What is a click-through rate (CTR)? A click-through rate or CTR is a figure used to illustrate the ratio of how many people clicked on a webpage compared to how many people saw the website.
As marketers, our role and responsibility are to meet the goals of our clients. Though there are dozens of strategies across various mediums, we share one factor in common: the need to illustrate the return on investment. By using data and analytics, we can determine the success of initiatives and campaigns. One of the most useful measurements is a click-through rate or a CTR.
It’s a simple formula and figure that speaks volumes about messaging, design, calls-to-action, and offerings. Here’s an example: you develop a new landing page for a client, including a complete overhaul of the imagery and the writing. You also include information on a promotion that’s meant to drive their audience to engage with the brand and, hopefully, convert into a customer. But how can you tell if it’s effective? By calculating the click-through rate.
How to calculate your click-through rate
It’s an easy-to-understand formula that should be applied for each campaign, promotion and paid advertisement investment. Here’s how:
Take the number of click-throughs and divide it by the number of impressions. Then, take that number and multiply it by 100. This gives you a percentage. And now, you have your click-through rate!
Depending on what you’re tracking, web traffic vs. emails, you may change impressions to messages delivered or another factor, but the math remains the same.
With this percentage, you can better understand how your words, design choices, and promotion/sales strategy work for your client and their goals. Particularly in ad word campaigns and investments, you want to ensure you’re getting the most out of your assets and work, so calculating the CTR allows you to pivot if needed if something is falling short of expectations.
Why click-through rates can be misleading
In theory, a high click-through rate should mean that everything is performing well, but sometimes, marketers can get caught up in the click-through rate without digging deeper into the analytics for the full story. It’s common sense but easy to forget: someone may click on a webpage after seeing a promotion, but they may not take action.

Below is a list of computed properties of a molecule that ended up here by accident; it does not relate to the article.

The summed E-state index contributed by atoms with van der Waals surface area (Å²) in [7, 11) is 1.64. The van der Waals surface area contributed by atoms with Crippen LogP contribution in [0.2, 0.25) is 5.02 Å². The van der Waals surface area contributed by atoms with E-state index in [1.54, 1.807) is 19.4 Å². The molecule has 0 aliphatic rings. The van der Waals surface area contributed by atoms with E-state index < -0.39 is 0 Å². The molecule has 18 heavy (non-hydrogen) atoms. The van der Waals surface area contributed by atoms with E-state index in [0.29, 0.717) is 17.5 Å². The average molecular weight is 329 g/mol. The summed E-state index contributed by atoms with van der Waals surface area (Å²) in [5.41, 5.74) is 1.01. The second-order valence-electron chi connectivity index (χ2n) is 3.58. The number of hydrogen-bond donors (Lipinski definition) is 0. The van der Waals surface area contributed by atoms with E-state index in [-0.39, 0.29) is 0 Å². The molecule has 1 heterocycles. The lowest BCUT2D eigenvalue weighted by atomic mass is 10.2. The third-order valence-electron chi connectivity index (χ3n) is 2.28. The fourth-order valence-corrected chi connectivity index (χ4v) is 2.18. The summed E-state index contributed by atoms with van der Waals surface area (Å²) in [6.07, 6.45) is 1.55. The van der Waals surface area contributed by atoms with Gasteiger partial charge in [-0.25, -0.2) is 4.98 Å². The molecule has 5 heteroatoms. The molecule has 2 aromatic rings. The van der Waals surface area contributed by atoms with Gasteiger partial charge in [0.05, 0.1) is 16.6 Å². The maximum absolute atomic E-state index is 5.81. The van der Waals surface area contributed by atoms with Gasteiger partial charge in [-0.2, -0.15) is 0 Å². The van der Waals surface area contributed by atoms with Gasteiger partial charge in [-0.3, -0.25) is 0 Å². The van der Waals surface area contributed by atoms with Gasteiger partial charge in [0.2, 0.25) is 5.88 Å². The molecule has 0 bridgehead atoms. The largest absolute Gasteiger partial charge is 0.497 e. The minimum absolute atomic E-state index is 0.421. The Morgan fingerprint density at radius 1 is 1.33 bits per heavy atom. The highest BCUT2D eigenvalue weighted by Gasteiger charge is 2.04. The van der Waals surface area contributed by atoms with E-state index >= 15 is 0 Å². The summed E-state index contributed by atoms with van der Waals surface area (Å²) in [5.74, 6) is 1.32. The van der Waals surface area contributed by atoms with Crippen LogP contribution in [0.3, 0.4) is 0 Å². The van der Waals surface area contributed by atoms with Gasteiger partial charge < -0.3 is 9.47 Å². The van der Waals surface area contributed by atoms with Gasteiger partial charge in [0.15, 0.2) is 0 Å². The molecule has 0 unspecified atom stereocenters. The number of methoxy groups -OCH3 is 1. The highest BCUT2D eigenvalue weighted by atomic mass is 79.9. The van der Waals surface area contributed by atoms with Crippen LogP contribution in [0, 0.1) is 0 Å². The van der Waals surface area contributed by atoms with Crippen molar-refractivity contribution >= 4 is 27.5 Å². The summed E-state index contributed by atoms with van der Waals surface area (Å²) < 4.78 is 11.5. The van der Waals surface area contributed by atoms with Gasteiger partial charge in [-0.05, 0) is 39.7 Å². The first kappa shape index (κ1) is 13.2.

A smart way to think about this is through sensational headlines or promotions: a user may be compelled to learn more, but once they do, they don’t become a customer, give their email address or subscribe. Think about a ‘too-good-to-be-true’ free trip that makes you click, only to realize you have to pay something outrageous to be entered in a drawing.
When someone clicks and bounces, it still counts toward your CTR percentage but isn’t actually beneficial to the company. That’s why conversions must also be part of your KPI strategy and analysis. These two data points go together and are essential to meet goals and improve overall website performance.
To improve your CTR and conversions, you can utilize the benefits of search engine optimization to understand better what leads search to arrive at your website. You can also try A/B testing methods and make changes to copy and design frequently.
Common uses of a click-through rate:
- To calculate the success of a campaign
- To test different design and messaging strategies
- To test promotions, sales and other call-to-actions
- To gather email addresses and subscribers
- To improve conversions and meet goals